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Kalama coach Sean McDonald 

Ask any number of players what they’ve learned from coach Sean McDonald and the answers are invariably different. Some due to position, some due to age, but all have an easy time thinking of things.

The stories from assistant coaches don’t fall short either.

It’s a perfect example, really, of the kind of impact McDonald has had on Kalama’s football program, taking on the task of head coach in 2015, and since elevating it from good to great.

The Chinooks (11-2) enter their second consecutive state title game as favorites against Napavine on Friday with the senior class having spent its entire high-school career playing under McDonald.

Many have played different positions, but no more than this season after 13 seniors graduated. Five of those guys received offers to play college football.

Many talented 4A programs can’t claim that, but McDonald’s 2B unit has. There’s no one trait that’s made McDonald’s presence so impactful. Plenty of help is offered by assistants, but McDonald still wants to be in on as much as he can.

It’s not too different than how he played, offensive coordinator and former Kalama quarterback Brandon Walker said.

“He was a middle linebacker for us, and he just set the tone every single play,” Walker said. “You expected Sean to be on every single tackle. He was just an animal. I don’t know that we’ve ever had a linebacker like him come through Kalama.”

While he racked up numbers with the defensive front, he wore down defensive tackles along the offensive line.

A solid chunk of the current Kalama roster has said they’ve learned preparation from McDonald. It’s no wonder that’s how he played.

“He was gritty; he set the tone every day in practice,” Walker said. “He was always one of those guys that I knew would be a coach some day.”

That determination may have been a guiding light through a tough sophomore coaching season when he also received guidance from La Center’s John Lambert and Mark Morris’ Shawn Perkins.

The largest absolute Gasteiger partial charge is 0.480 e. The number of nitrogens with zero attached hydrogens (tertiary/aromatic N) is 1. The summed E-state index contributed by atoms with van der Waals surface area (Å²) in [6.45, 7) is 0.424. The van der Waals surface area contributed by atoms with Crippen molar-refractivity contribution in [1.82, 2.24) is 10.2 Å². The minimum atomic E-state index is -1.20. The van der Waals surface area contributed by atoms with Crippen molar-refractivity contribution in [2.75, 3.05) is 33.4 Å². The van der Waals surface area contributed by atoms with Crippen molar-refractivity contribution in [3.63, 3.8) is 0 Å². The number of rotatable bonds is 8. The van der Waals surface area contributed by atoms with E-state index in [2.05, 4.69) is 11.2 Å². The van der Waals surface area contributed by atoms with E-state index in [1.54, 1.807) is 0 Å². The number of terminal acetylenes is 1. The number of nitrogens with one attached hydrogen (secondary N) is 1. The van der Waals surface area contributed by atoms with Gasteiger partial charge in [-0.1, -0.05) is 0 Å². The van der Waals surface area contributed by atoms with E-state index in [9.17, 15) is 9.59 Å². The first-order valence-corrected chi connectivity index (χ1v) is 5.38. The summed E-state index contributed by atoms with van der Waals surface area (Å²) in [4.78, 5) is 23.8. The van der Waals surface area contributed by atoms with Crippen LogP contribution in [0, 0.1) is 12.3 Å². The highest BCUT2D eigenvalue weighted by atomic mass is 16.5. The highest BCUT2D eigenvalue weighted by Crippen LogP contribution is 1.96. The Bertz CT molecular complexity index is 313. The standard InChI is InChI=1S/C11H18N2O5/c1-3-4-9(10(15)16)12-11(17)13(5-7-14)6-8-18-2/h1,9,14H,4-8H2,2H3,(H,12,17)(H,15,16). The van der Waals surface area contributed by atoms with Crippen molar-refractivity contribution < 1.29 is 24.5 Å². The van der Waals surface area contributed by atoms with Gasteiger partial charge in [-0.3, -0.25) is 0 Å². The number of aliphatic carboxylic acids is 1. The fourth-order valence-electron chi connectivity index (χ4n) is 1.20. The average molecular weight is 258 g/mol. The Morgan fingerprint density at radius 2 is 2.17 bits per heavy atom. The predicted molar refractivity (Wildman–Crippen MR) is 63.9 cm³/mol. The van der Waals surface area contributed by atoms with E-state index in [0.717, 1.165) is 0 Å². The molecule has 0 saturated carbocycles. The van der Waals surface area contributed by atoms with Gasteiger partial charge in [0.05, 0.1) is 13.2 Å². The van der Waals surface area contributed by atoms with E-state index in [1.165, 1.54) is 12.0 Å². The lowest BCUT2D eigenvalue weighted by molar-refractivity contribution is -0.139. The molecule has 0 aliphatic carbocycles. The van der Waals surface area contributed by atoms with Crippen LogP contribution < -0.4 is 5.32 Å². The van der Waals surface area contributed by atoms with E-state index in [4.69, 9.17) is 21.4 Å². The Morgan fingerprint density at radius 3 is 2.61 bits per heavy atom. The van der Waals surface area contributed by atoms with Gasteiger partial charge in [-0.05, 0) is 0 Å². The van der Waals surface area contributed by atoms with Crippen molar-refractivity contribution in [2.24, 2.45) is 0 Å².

The year included plenty of disagreement between players, and forged a few leaders that represent this year’s senior class. But it also played a big role in McDonald’s coaching philosophies.

“I had the things that I learned from college football like accountability, and I preach that pretty hard, but the little things that you don’t think about doing have made a big difference,” McDonald said. “It was preaching what means a lot to you in football. When you learn the little things, like everybody getting here at the same time, holding everyone accountable for the same things. When you have those groups of kids who don’t buy into it, that’s going to be a tough year regardless. But that’s also where you see character built.”

McDonald cited the current senior class as an example, which were freshmen in his first year.

It’s not just the elders who have solidified their inner fibers.

What, exactly, has been learned?

“Stay focused,” receiver Brennon Vance said, “because if you don’t it’ll bite you.”

No doubt.

“I’ve learned a lot about respect, integrity and that stuff off the field,” lineman Quentin Crews said.

For the guy who’s worked directly with McDonald since the sixth grade, quarterback Alex Dyer, the impact can hardly be minimized.

“It’s preparation,” Dyer said. “Every week, be prepared for everything they throw at you. Study film, work hard in practice.”

Kalama has been in McDonald’s tenure, and that’s why the Chinooks are four quarters away from repeating as state champions.

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Sports Reporter

Jason is a journeyman sports reporter who has covered the Golden State Warriors, Oakland A's, along with a heavy emphasis on the Oakland Raiders. He comes to Cowlitz County from Oakland, Calif. and is a loving father.

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